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Down on the Street

Down on the Street

by Rick Turoczy on December 1, 2006

But Sarbanes-Oxley is not just about costs. In theory, a higher standard of corporate-governance should result in a higher valuation, since listing in a well-regulated market shows a commitment from a company that it will not abuse investors. If this premium is high enough, it will offset the costs of compliance. One study, conducted post-Sarbanes-Oxley, found that the premium placed on the value of an emerging-market firm listing in New York can reach 37%; preliminary research suggests the value of a London listing is not as high. Mr Zingales’s calculations suggest that the New York premium outweighs costs for companies with a market value of more than $230m.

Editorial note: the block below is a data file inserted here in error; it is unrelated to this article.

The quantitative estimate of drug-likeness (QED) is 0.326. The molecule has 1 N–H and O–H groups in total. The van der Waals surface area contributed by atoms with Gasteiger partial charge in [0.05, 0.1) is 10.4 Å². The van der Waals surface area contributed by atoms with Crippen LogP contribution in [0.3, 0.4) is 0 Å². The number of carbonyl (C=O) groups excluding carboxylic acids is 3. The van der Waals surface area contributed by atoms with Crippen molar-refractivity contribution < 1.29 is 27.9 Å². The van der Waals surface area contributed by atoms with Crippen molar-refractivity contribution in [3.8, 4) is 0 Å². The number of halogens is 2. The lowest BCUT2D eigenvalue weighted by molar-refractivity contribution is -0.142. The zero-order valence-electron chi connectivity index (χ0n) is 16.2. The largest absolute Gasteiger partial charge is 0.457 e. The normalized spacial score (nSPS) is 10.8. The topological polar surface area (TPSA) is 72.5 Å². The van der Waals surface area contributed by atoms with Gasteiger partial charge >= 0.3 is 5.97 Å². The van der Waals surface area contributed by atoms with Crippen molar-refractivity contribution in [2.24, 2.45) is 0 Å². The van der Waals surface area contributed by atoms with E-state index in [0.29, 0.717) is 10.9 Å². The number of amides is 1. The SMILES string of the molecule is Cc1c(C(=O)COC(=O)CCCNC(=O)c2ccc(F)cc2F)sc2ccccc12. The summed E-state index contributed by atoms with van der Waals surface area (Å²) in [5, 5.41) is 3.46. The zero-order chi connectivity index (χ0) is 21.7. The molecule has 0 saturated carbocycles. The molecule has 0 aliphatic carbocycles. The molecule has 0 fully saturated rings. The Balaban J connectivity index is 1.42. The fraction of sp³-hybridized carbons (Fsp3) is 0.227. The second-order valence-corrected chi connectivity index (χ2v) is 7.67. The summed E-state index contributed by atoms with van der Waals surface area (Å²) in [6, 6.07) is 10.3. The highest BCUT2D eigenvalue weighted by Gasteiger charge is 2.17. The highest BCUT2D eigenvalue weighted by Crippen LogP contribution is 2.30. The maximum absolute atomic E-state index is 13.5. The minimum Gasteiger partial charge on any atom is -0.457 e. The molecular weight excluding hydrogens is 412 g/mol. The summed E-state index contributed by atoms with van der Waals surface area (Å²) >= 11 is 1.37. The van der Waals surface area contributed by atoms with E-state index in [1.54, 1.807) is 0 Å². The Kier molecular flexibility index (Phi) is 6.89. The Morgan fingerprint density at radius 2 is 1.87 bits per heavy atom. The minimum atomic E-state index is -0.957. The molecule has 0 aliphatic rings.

For the most part, reformers insist they are not out to gut Sarbanes-Oxley, but to make it more “risk-based”. This means keeping the goals largely the same but giving firms and their auditors more leeway in achieving them. That battle may already be won: the Securities and Exchange Commission, America’s chief market-regulator, and the Public Company Accounting Oversight Board, which was created by Sarbanes-Oxley, have both announced reviews of Section 404, hinting strongly that the burden will be eased, especially for smaller firms. On November 16th Christopher Cox, the SEC’s chairman, promised “significant changes” in coming weeks.

Down on the Street

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